June 2, 2000
The Miyumi Project
Southport/Asian Improv S-SSD 0078
Despite all the experiments attempting to fuse Jazz with other musics, only a handful have attempted what may be the most logical partnering of all — mixing African- American and Asian-American sounds. But this fine CD sets out to redress the situation.
Like other musicians traversing the borders between the two — most notably Jason Hwang in New York, Jon Jang and Francis Wong on the West Coast — bassist Tatsu Aoki emphasizes the two sounds' shared percussive tradition. Not that he merely shoves the two together like slightly uneven jigsaw puzzle pieces, though. Since Aoki —Japanese-born, but Chicago-based — regularly works with such masters of the tradition as veteran saxophonist Fred Anderson he's not afraid to add a patina of experimentation on top of the other sounds.
His associates on this project — named for one of his daughter — are no less significant, as well. Paramount among them is multi-reedist Mwata Bowden — a charter member of the AACM's outstanding little big band, 8 Bold Souls — who also partners Aoki in the aptly named Power Trio.
With his command of all registers of the baritone saxophone, his favored instrument, Bowden constantly matches the constant, low pitched of the three percussionists, successfully navigating a path for himself when Aoki switches to the taiko. "Color Coordination", for instance, could even be heard as a Latin American tune, with the reedman bouncing on top of what in other contexts could be congas and bass drums. Contrast that with the baritone's solo melding with Aoki's strings on "Floating Weeds". There are even time he uses the bulky horn's natural echo to create a bagpipe-like drone, subtly adding yet another ethnicity to the gestalt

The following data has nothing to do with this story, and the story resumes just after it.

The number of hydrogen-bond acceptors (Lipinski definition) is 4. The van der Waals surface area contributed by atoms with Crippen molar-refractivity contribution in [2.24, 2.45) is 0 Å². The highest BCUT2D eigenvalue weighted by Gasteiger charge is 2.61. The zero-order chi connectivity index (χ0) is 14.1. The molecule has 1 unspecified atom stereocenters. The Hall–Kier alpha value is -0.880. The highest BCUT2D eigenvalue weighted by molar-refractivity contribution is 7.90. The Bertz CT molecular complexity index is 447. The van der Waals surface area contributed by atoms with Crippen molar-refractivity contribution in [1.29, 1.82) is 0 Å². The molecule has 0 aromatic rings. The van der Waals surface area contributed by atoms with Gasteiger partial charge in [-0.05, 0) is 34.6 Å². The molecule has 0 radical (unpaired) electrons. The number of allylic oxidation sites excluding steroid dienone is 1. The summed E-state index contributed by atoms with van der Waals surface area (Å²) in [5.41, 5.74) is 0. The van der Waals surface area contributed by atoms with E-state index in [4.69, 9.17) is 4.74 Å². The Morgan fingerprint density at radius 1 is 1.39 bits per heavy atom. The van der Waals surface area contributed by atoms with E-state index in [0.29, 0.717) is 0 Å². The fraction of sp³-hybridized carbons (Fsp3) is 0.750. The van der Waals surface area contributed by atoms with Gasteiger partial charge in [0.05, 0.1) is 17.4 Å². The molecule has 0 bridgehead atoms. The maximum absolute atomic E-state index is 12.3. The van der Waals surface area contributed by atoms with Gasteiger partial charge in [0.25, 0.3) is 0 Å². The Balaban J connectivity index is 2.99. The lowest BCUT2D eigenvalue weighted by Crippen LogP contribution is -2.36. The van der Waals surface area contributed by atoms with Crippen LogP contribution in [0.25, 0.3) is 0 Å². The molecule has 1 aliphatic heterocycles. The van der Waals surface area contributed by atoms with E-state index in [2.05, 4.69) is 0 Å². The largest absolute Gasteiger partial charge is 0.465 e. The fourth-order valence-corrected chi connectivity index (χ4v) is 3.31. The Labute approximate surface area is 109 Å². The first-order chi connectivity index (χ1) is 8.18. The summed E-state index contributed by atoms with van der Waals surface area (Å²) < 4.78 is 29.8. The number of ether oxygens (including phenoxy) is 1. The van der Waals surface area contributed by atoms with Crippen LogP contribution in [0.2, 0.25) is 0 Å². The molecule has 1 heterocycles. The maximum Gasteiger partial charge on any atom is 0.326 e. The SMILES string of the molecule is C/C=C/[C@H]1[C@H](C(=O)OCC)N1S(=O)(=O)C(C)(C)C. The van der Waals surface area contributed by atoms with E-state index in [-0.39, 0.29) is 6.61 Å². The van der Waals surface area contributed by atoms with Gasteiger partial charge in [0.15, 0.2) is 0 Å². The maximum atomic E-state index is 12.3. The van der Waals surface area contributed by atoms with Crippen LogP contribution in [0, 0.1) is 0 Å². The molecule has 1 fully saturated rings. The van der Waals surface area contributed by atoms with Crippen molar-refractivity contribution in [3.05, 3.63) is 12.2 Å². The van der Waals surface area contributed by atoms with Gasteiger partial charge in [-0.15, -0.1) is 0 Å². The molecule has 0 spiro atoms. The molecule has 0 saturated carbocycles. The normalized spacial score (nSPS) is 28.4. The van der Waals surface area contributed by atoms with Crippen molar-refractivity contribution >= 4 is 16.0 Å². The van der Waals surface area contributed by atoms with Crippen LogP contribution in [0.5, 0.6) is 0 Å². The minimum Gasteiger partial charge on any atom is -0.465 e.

"Early Dance," is the defining composition however. Using only traditional instruments, the music created is so variegated that it's often impossible to tell which device is playing or whether a certain created sound arises from something being struck, plucked or blown. Eurocentric improvisers often use electronics and/or special tuning to create such an effect; it arises naturally in this context.
Aoki's daughter should certainly be proud of this effort named in her honor. Moreover, if you're interested in yet another way that the music we call Jazz is muting, then this CD should be on your must-buy list.
—Ken Waxman Track Listing: 1. Movement 2. Kuordabushi 3. River 4. Color Coordination 5. Early Dance 6. Floating Weeds 7. Ink Erasers 8. Fast Ride 9. Apology
Personnel: Mwata Bowden (baritone saxophone, clarinet, digeridoo); Robbie Hunsinger (oboe, shenai, sona); Tatsu Aoki (bass, taiko [Japanese drum]); Paul Kim (buk [Korean drum]); Patti Adachi (taiko); Hide Yoshihashi (shime [high-pitched Japanese drum])